With a majority of the AIADMK legislators herded together in a backwater resort to prevent defections to the Panneerselvam camp, Mr. Palaniswami, regarded by Ms. Sasikala as a loyalist, made the right moves. With the backing of his Gounder community, which had a large bloc of MLAs, he opened up necessary resources to get more support. Given the precarious numbers in the Assembly, many believed Mr. Palaniswami may not last his tenure. But they were yet to see his survival instincts.

Before Ms. Sasikala headed to the Bengaluru prison, in an unexpected move, she appointed her nephew T.T.V. Dhinakaran, who had been expelled by Jayalalithaa, as the AIADMK deputy general secretary. The former MP decided to contest the bypoll in the Dr. Radhakrishnan Nagar constituency in Chennai, vacated by Jayalalithaa.

Mr. Palaniswami, a born politician, quickly sensed it will not be long before Mr. Dhinakaran came for his Chief Ministerial seat. Cognisant that he was no mass leader, he did what it took to earn the confidence of his Cabinet colleagues and legislators. He presented them with a choice — be subservient to the Sasikala family and survive on their benevolence; or stand by his side and enjoy the fruits of power. The Sasikala family was soon isolated. Thereafter, Mr. Palaniswami quelled a rebellion from 19 legislators supporting Mr. Dhinakaran, by extending an olive branch to Mr. Panneerselvam and his 10 MLAs to save the government. The AIADMK migrated to a dual leadership with Mr. Panneerselvam and Mr. Palaniswami enjoying equal powers as coordinator and joint coordinator.

Mr. Panneerselvam, a three-time former Chief Minister, appeared content with his rehabilitation as Deputy Chief Minister in the Cabinet. But Mr. Palaniswami was quietly doing everything to keep legislators and party functionaries happy and consolidating his hold on the party. This helped him foil Mr. Panneerselvam’s bid to be the party’s Chief Ministerial face in 2021.

Blessing in disguise

As an administrator, he was initially seen as weak and doing the bidding of the Narendra Modi government at the Centre. This partly led to the AIADMK alliance’s crushing defeat in the 2019 Lok Sabha election. When the COVID-19 pandemic broke out, he appeared clueless, calling it only a “rich man’s disease”. However, the same pandemic proved a blessing in disguise for Mr. Palaniswami to stabilise his administrative position. After grasping the situation, he toured Tamil Nadu overseeing measures to contain the spread of the infection. He began to confidently handle questions from journalists, taking him closer to the people who watched him on news channels. Over time, he would address meetings without speech notes.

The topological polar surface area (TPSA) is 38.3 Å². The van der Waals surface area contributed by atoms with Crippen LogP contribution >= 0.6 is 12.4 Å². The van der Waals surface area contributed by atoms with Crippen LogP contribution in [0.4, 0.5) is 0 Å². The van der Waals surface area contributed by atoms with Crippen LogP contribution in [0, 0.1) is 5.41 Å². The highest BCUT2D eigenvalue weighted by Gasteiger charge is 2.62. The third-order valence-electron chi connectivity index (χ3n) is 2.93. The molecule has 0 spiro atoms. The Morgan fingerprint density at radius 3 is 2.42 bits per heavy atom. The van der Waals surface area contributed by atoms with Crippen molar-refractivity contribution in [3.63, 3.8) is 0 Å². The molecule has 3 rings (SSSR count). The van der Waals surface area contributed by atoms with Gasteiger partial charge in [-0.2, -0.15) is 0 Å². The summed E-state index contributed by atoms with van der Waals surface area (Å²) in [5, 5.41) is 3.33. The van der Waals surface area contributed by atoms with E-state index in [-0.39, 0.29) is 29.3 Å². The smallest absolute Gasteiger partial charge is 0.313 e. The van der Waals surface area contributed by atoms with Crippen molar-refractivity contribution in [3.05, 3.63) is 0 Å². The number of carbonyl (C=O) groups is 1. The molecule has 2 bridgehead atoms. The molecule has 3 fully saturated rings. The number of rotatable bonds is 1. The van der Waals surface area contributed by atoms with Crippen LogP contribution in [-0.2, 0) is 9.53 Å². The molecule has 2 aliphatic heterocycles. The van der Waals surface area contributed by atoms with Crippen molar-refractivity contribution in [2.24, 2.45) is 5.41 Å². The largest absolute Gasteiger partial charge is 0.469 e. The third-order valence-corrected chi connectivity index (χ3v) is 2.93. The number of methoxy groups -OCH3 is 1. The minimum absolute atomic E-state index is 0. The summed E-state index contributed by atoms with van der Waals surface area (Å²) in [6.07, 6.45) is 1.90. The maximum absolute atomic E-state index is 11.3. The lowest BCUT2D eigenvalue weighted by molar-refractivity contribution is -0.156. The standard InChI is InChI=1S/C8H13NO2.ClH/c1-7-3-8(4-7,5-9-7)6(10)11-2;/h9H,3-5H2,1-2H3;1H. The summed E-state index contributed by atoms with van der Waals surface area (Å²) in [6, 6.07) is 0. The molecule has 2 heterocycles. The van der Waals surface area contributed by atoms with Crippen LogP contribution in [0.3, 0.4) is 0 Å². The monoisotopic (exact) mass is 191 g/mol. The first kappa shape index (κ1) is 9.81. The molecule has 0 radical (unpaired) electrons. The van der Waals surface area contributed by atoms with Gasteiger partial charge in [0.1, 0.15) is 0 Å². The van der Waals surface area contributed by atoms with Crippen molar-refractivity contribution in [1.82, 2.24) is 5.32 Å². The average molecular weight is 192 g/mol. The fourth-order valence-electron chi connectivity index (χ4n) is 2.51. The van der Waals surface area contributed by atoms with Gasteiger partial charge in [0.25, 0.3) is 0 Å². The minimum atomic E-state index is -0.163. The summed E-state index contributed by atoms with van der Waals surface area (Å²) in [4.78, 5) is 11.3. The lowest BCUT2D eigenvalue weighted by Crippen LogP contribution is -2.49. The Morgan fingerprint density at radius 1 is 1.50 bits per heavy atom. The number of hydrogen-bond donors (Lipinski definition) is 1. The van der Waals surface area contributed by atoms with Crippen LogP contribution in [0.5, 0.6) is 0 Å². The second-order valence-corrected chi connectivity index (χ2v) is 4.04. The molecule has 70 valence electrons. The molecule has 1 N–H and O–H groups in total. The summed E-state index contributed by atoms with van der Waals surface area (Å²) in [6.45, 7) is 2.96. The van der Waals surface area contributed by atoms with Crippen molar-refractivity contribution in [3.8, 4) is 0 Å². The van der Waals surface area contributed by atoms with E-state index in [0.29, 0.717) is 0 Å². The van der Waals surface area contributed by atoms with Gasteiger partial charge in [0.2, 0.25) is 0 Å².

Eventually, Mr. Palaniswami managed to give the DMK-led front a tough fight and his alliance won 75 seats – many from western Tamil Nadu – in the 234-member House. But he grew wary of the AIADMK’s dual leadership. Mr. Panneerselvam, who had fewer supporters in the party’s general council, was using his co-signatory powers to extract disproportionate benefits in matters of election ticket distribution. So, last July, Mr. Palaniswami sprang a surprise on Mr. Panneerselvam by getting his supporters to push for migrating to a unitary leadership. It was a political fight, which a miserably outnumbered Panneerselvam converted into a legal fight. It led to Mr. Panneerselvam and his supporters being expelled. With a single judge of the Madras High Court clearing the decks, Mr. Palaniswami has taken over as the general secretary, earning the acknowledgement of alliance party leaders. Mr. Panneerselvam has gone to appeal before a Division Bench.

There is little doubt that Mr. Palaniswami would have the last laugh in this matter. However, the challenge has just begun for him. His performance as the Leader of Opposition has been lacklustre. To survive in the long term, he would have to proactively take on the ruling DMK and win battles on the electoral front. The Lok Sabha polls are just a year away and he has to deliver to keep the flock together.